The new legal act raises the amount of imported foreign currency which must be declared to the customs bodies. On entering Belarus with more than 10000 USD (in equivalent) of foreign currency a natural person must declare this sum to the customs body of the Republic of Belarus in written form. If a visitor on entering Belarus has less than 10000 USD (in equivalent) of foreign currency the declaration of this sum is not necessary. Before the new act came into force a natural person had been obliged to declare 3000 USD (in equivalent) and more of imported foreign currency.
    The Decision also eases the declaration terms for the foreign currency imported from the states which signed the Agreement of the Customs Union and Common Free Market Zone from February 26, 1999. It allowed to import to Belarus 10000 USD (in equivalent) of foreign currency per one person without customs declaration from the states which signed the Customs Union Agreement. Before that, the minimal sum for declaration had been 3000 USD (in equivalent) for each driving-in or driving-out person.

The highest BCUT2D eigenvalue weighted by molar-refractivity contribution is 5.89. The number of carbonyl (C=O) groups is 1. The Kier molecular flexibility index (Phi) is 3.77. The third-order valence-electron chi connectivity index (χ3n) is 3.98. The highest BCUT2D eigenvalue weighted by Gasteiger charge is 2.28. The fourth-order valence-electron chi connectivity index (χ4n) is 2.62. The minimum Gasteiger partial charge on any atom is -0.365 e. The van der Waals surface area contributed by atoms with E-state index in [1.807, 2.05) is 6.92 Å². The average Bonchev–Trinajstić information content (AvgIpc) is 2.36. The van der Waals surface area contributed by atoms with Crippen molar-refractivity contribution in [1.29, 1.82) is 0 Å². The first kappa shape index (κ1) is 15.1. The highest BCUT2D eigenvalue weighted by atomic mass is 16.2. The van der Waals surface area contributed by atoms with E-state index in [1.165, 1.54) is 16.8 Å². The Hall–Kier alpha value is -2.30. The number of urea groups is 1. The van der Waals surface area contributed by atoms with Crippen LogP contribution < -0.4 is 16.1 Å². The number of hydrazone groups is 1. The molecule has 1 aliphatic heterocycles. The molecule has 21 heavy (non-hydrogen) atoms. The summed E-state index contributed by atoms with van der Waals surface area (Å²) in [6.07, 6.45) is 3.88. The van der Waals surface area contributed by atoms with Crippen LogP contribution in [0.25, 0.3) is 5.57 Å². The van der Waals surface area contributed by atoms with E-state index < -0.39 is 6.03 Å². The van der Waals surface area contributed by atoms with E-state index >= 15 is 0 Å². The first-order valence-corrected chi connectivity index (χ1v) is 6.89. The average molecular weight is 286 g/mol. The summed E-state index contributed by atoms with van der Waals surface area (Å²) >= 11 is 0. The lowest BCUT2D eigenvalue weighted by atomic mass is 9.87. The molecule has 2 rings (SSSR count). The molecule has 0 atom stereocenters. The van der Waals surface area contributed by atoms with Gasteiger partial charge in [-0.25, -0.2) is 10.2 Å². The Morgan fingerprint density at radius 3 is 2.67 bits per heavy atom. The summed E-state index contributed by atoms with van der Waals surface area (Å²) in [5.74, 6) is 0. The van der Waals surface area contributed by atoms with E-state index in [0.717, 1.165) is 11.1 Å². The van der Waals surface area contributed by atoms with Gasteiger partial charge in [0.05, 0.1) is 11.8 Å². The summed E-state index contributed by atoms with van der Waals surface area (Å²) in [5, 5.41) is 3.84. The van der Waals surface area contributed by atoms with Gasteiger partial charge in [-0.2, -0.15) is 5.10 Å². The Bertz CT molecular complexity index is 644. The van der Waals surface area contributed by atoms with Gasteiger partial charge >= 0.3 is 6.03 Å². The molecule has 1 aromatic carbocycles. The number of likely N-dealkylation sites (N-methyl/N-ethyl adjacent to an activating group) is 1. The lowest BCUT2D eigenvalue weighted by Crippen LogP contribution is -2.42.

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    Belarusian Officials Don't Want to Go to the States

    From: Kommersant
    The isolation of the Belarusian authorities is increasing. On Monday a ban was placed on travel to the United States by Belarusian officials, their relatives and businessmen with “ties to the government.” The move comes in answer to election fraud, human rights violations and corruption in that country. “I have determined that it is in the interest of the United States to take all available measures to restrict the international travel, and to suspend the entry into the United States… of members of the government of Alexander Lukashenko and others," reads directive signed by U.S. President George W. Bush.
    U.S. Secretary of States Condoleezza Rice was made responsible for compiling a list of those who fall under the ban. It is not yet know who those persons are or how many persons there are on that list. It is likely, however, that the list will contain the same names as an analogical list of personae non gratae in the European Union countries. That list was compiled at the beginning of April, just after the presidential elections in Belarus, and contains the names of Belarusian President Alexander Lukashenko and 30 high-placed officials in his government. Belarusian officials have long been accustomed to travel restrictions and many, including the country's president, have made statements about their lack of interest in international travel.
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    More coverage of this story can be found "HERE", and "HERE"

    Why Iran, Belarus will not join Shanghai Cooperation Organization this summer

    From: Ria Novosti